madeleine.jpg
Eve M. Tai
"Invade the senses with exquisite pleasure."
Summer is the season for reading, a swell time to indulge in page-turners that you might

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Madeleine Tea Cake the Ideal Literary Companion

madeleine.jpg
Eve M. Tai
"Invade the senses with exquisite pleasure."
Summer is the season for reading, a swell time to indulge in page-turners that you might otherwise dismiss. But for others, summer is the best season to buoy our ambition to read a work of Serious Literary Weight. In honor of you brave souls, let's celebrate Marcel Proust and the cookie he immortalized, the madeleine.

It's hard enough to get through a Proust volume (has anyone really? Besides Sting, maybe--and you know he read it in French), let alone write one, so it's easy to see how madeleines would have found their way into Proust's prose.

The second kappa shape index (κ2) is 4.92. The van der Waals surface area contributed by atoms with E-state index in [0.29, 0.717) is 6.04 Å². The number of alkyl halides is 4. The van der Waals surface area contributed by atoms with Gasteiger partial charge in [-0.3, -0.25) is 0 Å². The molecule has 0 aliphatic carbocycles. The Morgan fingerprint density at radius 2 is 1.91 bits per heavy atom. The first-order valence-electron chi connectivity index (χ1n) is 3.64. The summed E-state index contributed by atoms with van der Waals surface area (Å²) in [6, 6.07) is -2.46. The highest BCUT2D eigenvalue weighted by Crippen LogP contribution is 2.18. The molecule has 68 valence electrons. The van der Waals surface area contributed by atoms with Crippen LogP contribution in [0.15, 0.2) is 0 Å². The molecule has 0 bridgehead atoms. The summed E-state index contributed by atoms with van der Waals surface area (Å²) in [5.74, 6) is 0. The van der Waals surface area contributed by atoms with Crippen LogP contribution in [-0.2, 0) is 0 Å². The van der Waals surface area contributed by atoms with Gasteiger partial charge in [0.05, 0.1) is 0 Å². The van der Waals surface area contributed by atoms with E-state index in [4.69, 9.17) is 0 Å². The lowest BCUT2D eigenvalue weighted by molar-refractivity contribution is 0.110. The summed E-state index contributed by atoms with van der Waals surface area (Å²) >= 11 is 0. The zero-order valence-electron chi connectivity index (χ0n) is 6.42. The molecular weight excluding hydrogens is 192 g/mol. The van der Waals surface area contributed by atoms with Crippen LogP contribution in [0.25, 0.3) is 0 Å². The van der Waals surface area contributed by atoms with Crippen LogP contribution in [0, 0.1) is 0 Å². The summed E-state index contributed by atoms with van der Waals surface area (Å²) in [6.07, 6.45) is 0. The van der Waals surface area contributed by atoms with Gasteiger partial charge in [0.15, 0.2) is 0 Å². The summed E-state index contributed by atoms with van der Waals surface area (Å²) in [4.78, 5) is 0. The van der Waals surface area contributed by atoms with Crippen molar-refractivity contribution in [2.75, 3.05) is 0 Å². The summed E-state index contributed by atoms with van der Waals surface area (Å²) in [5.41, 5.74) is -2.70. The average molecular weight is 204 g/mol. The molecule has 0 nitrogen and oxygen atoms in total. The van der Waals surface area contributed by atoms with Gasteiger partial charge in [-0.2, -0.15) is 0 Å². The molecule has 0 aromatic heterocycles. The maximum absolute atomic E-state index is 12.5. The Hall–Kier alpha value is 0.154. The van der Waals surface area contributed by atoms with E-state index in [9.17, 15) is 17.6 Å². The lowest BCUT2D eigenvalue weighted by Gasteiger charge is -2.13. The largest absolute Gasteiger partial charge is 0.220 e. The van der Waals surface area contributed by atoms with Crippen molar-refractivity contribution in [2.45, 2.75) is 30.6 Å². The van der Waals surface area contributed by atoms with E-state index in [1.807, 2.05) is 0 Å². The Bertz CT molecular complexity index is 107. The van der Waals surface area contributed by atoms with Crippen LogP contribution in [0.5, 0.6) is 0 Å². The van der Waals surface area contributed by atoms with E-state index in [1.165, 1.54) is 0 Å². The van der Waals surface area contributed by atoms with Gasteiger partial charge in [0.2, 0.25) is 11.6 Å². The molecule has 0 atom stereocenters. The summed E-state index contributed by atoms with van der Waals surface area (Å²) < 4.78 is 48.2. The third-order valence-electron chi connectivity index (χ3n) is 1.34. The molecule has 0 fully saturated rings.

Madeleines are small lemon sponge cakes molded in a shell shape. Pudgy and moist, they'll cushion you through the hardest passages in your chosen Big Work. (Sometimes they're dipped halfway in chocolate, a modern practice Proust would surely have approved.) Whether you're reading Proust or Austen, Franzen or DeLillo, a madeleine or two at your side is sure to, as Proust said, "invade the senses with exquisite pleasure."

This being Seattle, just about any pastry, including the madeleine, pairs well with coffee. But for longtime Paris expat Patricia Wells, author of The Food Lover's Guide to Paris, madeleines are ideal with afternoon tea. She recommends the lime-flavored tea called tilleul to brighten the cookie's lemon tones.

You can find homemade madeleines in bakeries such as Café de Lion in Queen Anne, the namesake Madeleine Bread & Desserts in the U District, and Inès Patisserie in Madison Valley at 2909 E. Madison St. (available in bags of five or six). And if you're far from home and have a fix, Whole Foods and Starbucks carry them as well. Even if you don't get through War & Peace by summer's end, at least you'll have enjoyed these remembrance of things past along the way.

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